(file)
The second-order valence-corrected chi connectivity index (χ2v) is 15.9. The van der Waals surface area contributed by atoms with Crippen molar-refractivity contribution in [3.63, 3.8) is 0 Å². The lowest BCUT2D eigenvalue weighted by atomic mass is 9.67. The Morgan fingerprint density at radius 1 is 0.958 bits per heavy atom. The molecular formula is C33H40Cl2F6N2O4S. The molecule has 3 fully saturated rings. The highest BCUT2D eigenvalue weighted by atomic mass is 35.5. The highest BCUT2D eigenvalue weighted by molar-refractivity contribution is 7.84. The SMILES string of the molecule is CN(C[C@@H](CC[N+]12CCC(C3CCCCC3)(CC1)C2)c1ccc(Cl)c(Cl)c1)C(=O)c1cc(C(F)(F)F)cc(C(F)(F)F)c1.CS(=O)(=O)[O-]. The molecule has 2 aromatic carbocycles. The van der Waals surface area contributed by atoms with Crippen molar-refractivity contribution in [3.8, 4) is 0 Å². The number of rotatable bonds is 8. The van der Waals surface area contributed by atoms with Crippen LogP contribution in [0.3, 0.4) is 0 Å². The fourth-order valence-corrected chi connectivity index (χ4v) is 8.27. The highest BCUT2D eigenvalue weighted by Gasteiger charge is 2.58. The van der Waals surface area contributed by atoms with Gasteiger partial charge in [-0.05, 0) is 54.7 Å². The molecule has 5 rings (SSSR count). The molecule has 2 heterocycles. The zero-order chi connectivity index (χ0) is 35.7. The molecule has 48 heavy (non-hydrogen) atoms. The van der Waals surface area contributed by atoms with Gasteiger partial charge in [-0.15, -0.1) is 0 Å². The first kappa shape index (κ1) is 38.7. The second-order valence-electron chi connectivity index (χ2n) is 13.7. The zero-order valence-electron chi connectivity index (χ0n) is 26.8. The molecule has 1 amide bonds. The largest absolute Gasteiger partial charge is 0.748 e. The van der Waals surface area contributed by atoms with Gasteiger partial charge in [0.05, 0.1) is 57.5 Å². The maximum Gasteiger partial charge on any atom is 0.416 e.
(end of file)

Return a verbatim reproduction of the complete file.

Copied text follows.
The second-order valence-corrected chi connectivity index (χ2v) is 15.9. The van der Waals surface area contributed by atoms with Crippen molar-refractivity contribution in [3.63, 3.8) is 0 Å². The lowest BCUT2D eigenvalue weighted by atomic mass is 9.67. The Morgan fingerprint density at radius 1 is 0.958 bits per heavy atom. The molecular formula is C33H40Cl2F6N2O4S. The molecule has 3 fully saturated rings. The highest BCUT2D eigenvalue weighted by atomic mass is 35.5. The highest BCUT2D eigenvalue weighted by molar-refractivity contribution is 7.84. The SMILES string of the molecule is CN(C[C@@H](CC[N+]12CCC(C3CCCCC3)(CC1)C2)c1ccc(Cl)c(Cl)c1)C(=O)c1cc(C(F)(F)F)cc(C(F)(F)F)c1.CS(=O)(=O)[O-]. The molecule has 2 aromatic carbocycles. The van der Waals surface area contributed by atoms with Crippen molar-refractivity contribution in [3.8, 4) is 0 Å². The number of rotatable bonds is 8. The van der Waals surface area contributed by atoms with Crippen LogP contribution in [0.3, 0.4) is 0 Å². The fourth-order valence-corrected chi connectivity index (χ4v) is 8.27. The highest BCUT2D eigenvalue weighted by Gasteiger charge is 2.58. The van der Waals surface area contributed by atoms with Gasteiger partial charge in [-0.05, 0) is 54.7 Å². The molecule has 5 rings (SSSR count). The molecule has 2 heterocycles. The zero-order chi connectivity index (χ0) is 35.7. The molecule has 48 heavy (non-hydrogen) atoms. The van der Waals surface area contributed by atoms with Gasteiger partial charge in [-0.15, -0.1) is 0 Å². The first kappa shape index (κ1) is 38.7. The second-order valence-electron chi connectivity index (χ2n) is 13.7. The zero-order valence-electron chi connectivity index (χ0n) is 26.8. The molecule has 1 amide bonds. The largest absolute Gasteiger partial charge is 0.748 e. The van der Waals surface area contributed by atoms with Gasteiger partial charge in [0.05, 0.1) is 57.5 Å². The maximum Gasteiger partial charge on any atom is 0.416 e.